Article by Armagh Astronomer Tolis Christou
Imagine being outdoors on a sunny day, following the Sun as it rises from the east, heading towards the south and then on towards the west where it sets. Now think back: when did you feel the hottest: when the Sun was highest in the sky at midday or later on in the afternoon? The answer to this question is why some asteroids come apart in space – heat!
During the past ten years or so, astronomers have come across a handful of odd cases of asteroids featuring comet-like tails. That’s perfectly normal for a comet, except that there is no evidence of the presence of water or other so-called volatile compounds that drive cometary activity as we know it. Instead, other mechanisms seem to be at work: one is collisions, where a small asteroid smacks on a larger one and releases dust and other debris that could be observed at the telescope.
The other is a subtle phenomenon called YORP, activated by sunlight that the asteroid receives from the sun and then re-radiates out into space as heat. This causes an imperceptible but relentless change in the asteroid’s spin and over millions of years, the YORP effect drives an asteroid to spin faster and faster until material at the equator begin to lift off and be lost to space.
This seems to be what happened to asteroid Gault. Though the same tail could have been caused by a collision, there is no evidence of the larger chunks that usually result when two rocks smack into each other: here there seems to be only Gault and dust. In fact, astrononers have found that the asteroid spins around its axis every 2 hours, exactly what one would expect for an object at the threshold of spewing bits of itself into space.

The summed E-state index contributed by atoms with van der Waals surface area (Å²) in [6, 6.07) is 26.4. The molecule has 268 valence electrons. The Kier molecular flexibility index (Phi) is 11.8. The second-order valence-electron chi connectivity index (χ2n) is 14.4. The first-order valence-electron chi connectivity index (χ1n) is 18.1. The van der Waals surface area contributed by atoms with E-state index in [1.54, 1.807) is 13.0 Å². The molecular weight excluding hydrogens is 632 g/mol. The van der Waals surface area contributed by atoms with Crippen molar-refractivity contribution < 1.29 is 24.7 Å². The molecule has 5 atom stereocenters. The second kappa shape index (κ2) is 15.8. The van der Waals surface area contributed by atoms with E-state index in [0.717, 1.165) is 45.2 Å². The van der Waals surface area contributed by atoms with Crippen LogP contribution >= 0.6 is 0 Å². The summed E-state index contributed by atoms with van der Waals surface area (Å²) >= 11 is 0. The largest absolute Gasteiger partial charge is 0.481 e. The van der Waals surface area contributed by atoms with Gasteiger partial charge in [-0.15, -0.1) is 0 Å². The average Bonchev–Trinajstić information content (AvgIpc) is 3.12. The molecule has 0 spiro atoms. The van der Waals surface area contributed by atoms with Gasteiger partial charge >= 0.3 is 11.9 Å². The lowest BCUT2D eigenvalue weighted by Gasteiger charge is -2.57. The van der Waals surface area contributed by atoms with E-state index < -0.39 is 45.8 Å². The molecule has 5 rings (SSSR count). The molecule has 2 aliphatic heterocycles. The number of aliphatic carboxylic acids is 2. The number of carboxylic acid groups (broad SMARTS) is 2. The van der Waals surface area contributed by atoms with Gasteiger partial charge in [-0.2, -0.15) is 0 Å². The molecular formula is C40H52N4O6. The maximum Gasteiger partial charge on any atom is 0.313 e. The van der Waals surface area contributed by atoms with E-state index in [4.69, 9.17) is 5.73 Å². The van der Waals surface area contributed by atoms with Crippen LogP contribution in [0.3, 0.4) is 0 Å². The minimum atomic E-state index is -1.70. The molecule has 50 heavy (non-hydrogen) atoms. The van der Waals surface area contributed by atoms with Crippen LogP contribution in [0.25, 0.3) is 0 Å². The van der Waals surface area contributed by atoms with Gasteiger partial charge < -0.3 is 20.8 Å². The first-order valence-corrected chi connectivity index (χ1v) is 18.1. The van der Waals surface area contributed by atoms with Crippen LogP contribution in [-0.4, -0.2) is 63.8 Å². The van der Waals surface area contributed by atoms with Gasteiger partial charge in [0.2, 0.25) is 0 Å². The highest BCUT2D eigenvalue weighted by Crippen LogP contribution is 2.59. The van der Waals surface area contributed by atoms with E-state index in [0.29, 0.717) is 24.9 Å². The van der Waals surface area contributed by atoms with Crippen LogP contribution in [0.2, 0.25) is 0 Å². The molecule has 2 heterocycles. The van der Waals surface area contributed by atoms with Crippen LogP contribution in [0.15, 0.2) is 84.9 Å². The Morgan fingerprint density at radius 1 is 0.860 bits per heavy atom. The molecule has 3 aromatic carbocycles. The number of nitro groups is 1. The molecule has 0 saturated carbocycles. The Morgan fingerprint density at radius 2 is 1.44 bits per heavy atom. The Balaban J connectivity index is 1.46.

The spectacle that the asteroid presents to Hubble’s scrutiny is not likely to last. Soon, the dust will disperse and the asteroid will assume again its star-like appearance, making it instinguishable from hundreds of thousands of its asteroid siblings between the orbits of Mars and Jupiter. The fact that we see objects like Gault at all is because telescopes can now survey wide swaths of the sky frequently enough to catch these rare episodes in an asteroid’s life. Soon, new astronomical facilities such as the Large Synoptic Survey Telescope (LSST) will increase the detection rate of asteroids with tails many-fold. Then, when astronomers have gotten a good statistical handle on this remarkable phenomenon, the science can begin!
For further information about this remarkable discovery please take a look at the ESA/NASA press release at https://www.spacetelescope.org/news/heic1906/.
Finally, if you were wondering what YORP is, it stands for the Yarkovsky–O’Keefe–Radzievskii–Paddack effect and is described further in this wikipedia article.